It's obvious that an object passing in front of a star can dim the star's light, but it can also change the color of the star's light. The Rossiter-McLaughlin Effect, which explains the mechanism of that shift in color, has been used to find "hot Jupiter" exoplanets, and has even been measured during the transit of Venus. Here's how a planet can shift a star from red to blue and back again.


Doppler Shift is one of the earliest physical concepts that physics teachers talk about in high school. It provides a straightforward explanation for an everyday phenomenon - the change in tone of car horns as they whiz by us. An approaching car emits sound waves, but those waves bunch up together the way water waves do at the prow of a ship. Because we interpret sound as the number of waves that hit our ear over a certain period of time, the bunching of those sound waves makes us hear a higher tone. As the car speeds away the sound waves spread out behind it, and we hear a lower tone. This is why the sound of car horns - or any sound - drops a few notes as it moves past us.

A similar phenomenon happens with light. The light wave from approaching objects goes "up" a few notches in frequency, becoming more energetic. In sound this would mean shift toward a higher note. In visible light, this means a shift toward a bluer tone. If the object is moving away, the shift is to a red, or less energetic, tone. These shifts in tone can occur anywhere in the spectrum of light, even in light like infrared or ultraviolet, which we can't see. Still, the upward shifts are called blue shifts, and the downward shifts are called red shifts.


Stars often rotate in space, the same way planets do. When we look at these spinning stars, the half of the star that is turning away from us is technically getting farther from us, even though the star itself may not be moving in comparison to our position. Meanwhile, the section that's spinning forward is approaching us. Because of this, the light from the section that's spinning away is red shifted, and the one that's spinning forward is blue shifted. This leads to a specific overall color composition of the star. The Rossiter-McLaughlin Effect kicks in when some object - usually a binary star but possibly a big planet - moves in front of the star. The object covers up, alternately, the red shifted or blue shifted portions of the star. This causes the overall spectral composition of the star to change, the same way the overall lighting in a room would change if it were light by a red light and a blue light, and a person put a hand over one of them and then the other.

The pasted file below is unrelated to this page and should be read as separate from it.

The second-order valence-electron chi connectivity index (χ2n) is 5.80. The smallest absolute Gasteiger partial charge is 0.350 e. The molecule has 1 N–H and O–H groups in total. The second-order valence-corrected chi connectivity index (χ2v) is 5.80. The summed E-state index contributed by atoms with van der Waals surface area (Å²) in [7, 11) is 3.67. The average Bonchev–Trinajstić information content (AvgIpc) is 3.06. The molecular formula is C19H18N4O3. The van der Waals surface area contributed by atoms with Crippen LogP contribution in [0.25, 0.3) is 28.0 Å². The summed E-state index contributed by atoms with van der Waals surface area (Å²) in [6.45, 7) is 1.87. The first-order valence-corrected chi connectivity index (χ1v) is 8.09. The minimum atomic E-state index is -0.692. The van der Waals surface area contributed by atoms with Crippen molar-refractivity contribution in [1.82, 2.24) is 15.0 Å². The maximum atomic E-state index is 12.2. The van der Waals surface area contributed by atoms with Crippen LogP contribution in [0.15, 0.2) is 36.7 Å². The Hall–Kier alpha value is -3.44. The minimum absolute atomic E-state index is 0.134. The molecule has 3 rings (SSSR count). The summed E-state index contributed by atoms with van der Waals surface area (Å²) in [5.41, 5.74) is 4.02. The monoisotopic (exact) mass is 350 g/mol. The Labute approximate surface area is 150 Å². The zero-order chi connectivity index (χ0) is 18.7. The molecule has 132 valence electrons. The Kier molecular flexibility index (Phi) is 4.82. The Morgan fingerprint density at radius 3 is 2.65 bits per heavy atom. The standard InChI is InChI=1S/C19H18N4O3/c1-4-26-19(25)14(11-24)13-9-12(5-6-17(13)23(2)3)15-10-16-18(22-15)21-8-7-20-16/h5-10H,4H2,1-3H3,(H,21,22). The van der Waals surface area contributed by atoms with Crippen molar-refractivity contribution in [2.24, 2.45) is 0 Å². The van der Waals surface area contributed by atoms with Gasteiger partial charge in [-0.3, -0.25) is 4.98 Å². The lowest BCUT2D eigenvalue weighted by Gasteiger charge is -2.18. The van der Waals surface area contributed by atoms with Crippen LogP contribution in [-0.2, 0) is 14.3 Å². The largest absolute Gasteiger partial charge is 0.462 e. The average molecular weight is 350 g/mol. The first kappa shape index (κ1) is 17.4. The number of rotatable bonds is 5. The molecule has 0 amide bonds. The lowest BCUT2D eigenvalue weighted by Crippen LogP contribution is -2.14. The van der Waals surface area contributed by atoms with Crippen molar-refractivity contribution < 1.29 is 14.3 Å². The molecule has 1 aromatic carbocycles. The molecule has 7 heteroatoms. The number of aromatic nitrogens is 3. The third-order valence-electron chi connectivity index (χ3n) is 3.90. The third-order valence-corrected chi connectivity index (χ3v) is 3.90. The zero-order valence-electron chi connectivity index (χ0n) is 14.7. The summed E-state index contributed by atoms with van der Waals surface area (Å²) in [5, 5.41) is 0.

The Rossiter-McLaughlin Effect is very subtle, and doesn't generally occur with light that human beings would be able to see with the naked eye. It is, however, useful. It's been used to discover large, gaseous exoplanets around distant stars, and a research team has even managed to spot it in our own sun during the transit of Venus in 2012. Obviously, the planets and stars have to be aligned right to make it work, but this effect could help us discover binary systems and exoplanets well into the future.

Image: NASA; ESA; G. Bacon, STScI


Via arXiv, The Astrophysical Journal Letters, and The Monthly Notices of the Royal Astronomical Society.